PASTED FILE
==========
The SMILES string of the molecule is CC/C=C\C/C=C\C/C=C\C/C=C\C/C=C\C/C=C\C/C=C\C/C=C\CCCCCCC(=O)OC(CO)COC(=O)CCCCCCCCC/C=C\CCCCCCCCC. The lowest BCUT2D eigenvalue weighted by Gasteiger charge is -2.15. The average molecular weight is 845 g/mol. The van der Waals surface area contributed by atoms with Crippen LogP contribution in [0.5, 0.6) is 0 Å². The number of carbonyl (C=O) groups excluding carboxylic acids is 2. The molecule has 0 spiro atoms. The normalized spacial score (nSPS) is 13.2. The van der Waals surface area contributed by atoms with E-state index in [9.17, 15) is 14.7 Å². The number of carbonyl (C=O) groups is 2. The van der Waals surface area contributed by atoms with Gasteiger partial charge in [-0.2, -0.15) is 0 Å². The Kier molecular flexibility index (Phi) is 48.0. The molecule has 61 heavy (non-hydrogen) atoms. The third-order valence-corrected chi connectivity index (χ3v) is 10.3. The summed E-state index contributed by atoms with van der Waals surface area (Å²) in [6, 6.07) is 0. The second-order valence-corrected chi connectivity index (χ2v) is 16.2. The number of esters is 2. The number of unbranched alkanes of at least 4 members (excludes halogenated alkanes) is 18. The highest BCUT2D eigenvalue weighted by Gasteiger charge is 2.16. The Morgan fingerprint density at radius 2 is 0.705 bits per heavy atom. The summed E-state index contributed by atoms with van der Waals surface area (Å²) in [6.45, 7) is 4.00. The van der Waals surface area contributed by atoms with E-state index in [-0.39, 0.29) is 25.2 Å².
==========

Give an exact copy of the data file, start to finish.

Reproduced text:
The SMILES string of the molecule is CC/C=C\C/C=C\C/C=C\C/C=C\C/C=C\C/C=C\C/C=C\C/C=C\CCCCCCC(=O)OC(CO)COC(=O)CCCCCCCCC/C=C\CCCCCCCCC. The lowest BCUT2D eigenvalue weighted by Gasteiger charge is -2.15. The average molecular weight is 845 g/mol. The van der Waals surface area contributed by atoms with Crippen LogP contribution in [0.5, 0.6) is 0 Å². The number of carbonyl (C=O) groups excluding carboxylic acids is 2. The molecule has 0 spiro atoms. The normalized spacial score (nSPS) is 13.2. The van der Waals surface area contributed by atoms with E-state index in [9.17, 15) is 14.7 Å². The number of carbonyl (C=O) groups is 2. The van der Waals surface area contributed by atoms with Gasteiger partial charge in [-0.2, -0.15) is 0 Å². The Kier molecular flexibility index (Phi) is 48.0. The molecule has 61 heavy (non-hydrogen) atoms. The third-order valence-corrected chi connectivity index (χ3v) is 10.3. The summed E-state index contributed by atoms with van der Waals surface area (Å²) in [6, 6.07) is 0. The second-order valence-corrected chi connectivity index (χ2v) is 16.2. The number of esters is 2. The number of unbranched alkanes of at least 4 members (excludes halogenated alkanes) is 18. The highest BCUT2D eigenvalue weighted by Gasteiger charge is 2.16. The Morgan fingerprint density at radius 2 is 0.705 bits per heavy atom. The summed E-state index contributed by atoms with van der Waals surface area (Å²) in [6.45, 7) is 4.00. The van der Waals surface area contributed by atoms with E-state index in [-0.39, 0.29) is 25.2 Å².